Reflections on IDCC 11 day one

7 December, 2011
Kirsty Pitkin

Clifford Lynch, CNI, began by noting how interesting it was to hear in the DCC Symposium how much the health system frames the debate about personal genomic data. He observed that this would have been a very different discussion in the US, where one of the big issues about the direct-to-consumer genomics companies in the US is that you can obtain data from outside of the medical establishment, so it cannot influence your records for insurance. This is still very much an open issue in the US.

One connection Lynch felt needed to be made more strongly was the question of interpretation. We currently have a system where you can get some data and then you can get an interpretation of that data separately, which is a bit more debatable. That says that people who want to deal seriously in the area of personal genomics have to rely on access to the literature, which makes a compelling connection between the movements to make medical data available to the public and the concurrent movement to open up the literature to the public so they can interpret that data. Lynch observed that these trends will feed each other going forward.
As we move towards electronic medical records, Lynch noted that what happens to dead people's medical records is an increasingly interesting question, particularly as we move forward trying to build up international databases of research information. He emphasised that so much of the potential and so many of the issues associated with data curation and reuse, which we would originally have gone ahead and pursued in the name of furthering scholarship, are now bound up in public policy. He felt this was a strong theme that ran through all of the day's presentations.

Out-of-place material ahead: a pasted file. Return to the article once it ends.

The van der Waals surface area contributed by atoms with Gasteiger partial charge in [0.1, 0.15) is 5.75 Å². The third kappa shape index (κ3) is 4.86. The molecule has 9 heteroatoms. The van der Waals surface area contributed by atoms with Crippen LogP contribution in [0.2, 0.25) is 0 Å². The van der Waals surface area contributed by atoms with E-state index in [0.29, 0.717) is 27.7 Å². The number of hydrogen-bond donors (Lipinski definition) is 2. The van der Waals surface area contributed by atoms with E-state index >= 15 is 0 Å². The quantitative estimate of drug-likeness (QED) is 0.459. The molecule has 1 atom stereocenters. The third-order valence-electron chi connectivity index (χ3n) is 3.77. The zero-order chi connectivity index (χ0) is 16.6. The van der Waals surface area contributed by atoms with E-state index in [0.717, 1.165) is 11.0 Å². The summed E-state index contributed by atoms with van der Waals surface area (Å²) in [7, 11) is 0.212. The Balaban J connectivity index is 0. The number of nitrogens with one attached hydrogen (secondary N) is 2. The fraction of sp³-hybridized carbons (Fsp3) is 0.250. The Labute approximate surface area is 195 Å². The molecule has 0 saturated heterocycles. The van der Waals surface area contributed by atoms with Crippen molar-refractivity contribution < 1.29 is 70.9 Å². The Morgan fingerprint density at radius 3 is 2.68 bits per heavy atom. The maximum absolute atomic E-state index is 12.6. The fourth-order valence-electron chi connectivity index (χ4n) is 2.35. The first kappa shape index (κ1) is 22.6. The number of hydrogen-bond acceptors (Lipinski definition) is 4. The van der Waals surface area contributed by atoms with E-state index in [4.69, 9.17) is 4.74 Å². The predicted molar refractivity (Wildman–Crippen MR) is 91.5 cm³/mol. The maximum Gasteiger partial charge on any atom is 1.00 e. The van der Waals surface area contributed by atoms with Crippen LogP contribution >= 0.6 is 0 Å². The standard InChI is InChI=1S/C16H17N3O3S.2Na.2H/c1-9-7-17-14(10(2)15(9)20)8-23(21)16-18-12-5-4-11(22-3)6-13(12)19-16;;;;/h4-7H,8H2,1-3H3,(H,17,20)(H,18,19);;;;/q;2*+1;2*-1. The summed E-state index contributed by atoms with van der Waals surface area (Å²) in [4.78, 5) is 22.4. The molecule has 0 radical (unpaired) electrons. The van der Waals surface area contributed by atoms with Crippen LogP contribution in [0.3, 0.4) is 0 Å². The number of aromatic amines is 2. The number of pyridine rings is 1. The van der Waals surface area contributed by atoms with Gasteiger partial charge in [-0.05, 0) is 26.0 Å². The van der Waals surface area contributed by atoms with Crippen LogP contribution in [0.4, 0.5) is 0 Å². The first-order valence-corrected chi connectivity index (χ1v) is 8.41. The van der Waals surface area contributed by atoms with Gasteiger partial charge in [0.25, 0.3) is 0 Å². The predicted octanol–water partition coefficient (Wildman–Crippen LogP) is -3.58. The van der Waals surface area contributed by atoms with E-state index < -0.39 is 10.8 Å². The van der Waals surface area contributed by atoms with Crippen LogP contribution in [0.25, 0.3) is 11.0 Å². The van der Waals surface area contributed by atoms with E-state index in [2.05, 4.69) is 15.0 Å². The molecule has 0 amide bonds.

Lynch focussed in on the comments made by David Lynn from the Wellcome Trust at the start of the day, observing that funders of research are taking on a more active role in the reusing and sharing of data. He predicted that we are likely to see funders architecting how data gets reused, which is a new and powerful role for them.  
With reference to Victoria Stodden's remarks about reproducible research, Lynch observed that he has been hearing about reproducibility from many sources, not just as a data concern but as a methodological concern. He believes that we are going to be hearing more about this in future. None of the issues are simple, especially when we start looking at large data on one side and code on the other. He noted that we have made very limited progress in writing correct code first time, relying on a process of ongoing testing and use to identify all of the bugs. We need some new thinking about failure rates and software architecture to address this problem.
He observed that there is a lot of talk about citing data in the same way as we cite research, and we need not just the technical means but also the social compact to do that. At the same time as we have tactical discussions about this issue there is also a strategic discussion going on about how best to demonstrate impact. Citation is a limited tool for demonstrating impact and we need to be looking at that problem with fresh eyes as we consider how best to measure the impact of open data and design recognition mechanisms for those sharing their datasets.
Lynch concluded by expressing his surprise that we did not hear more about citizen science activities, particularly given the context set by Ewan McIntosh in his opening keynote. This seemed to Lynch to be particularly relevant, given that one of the big themes of citizen is to make data open and reusable in ways that are accessible to very large parts of the population, including students of all ages.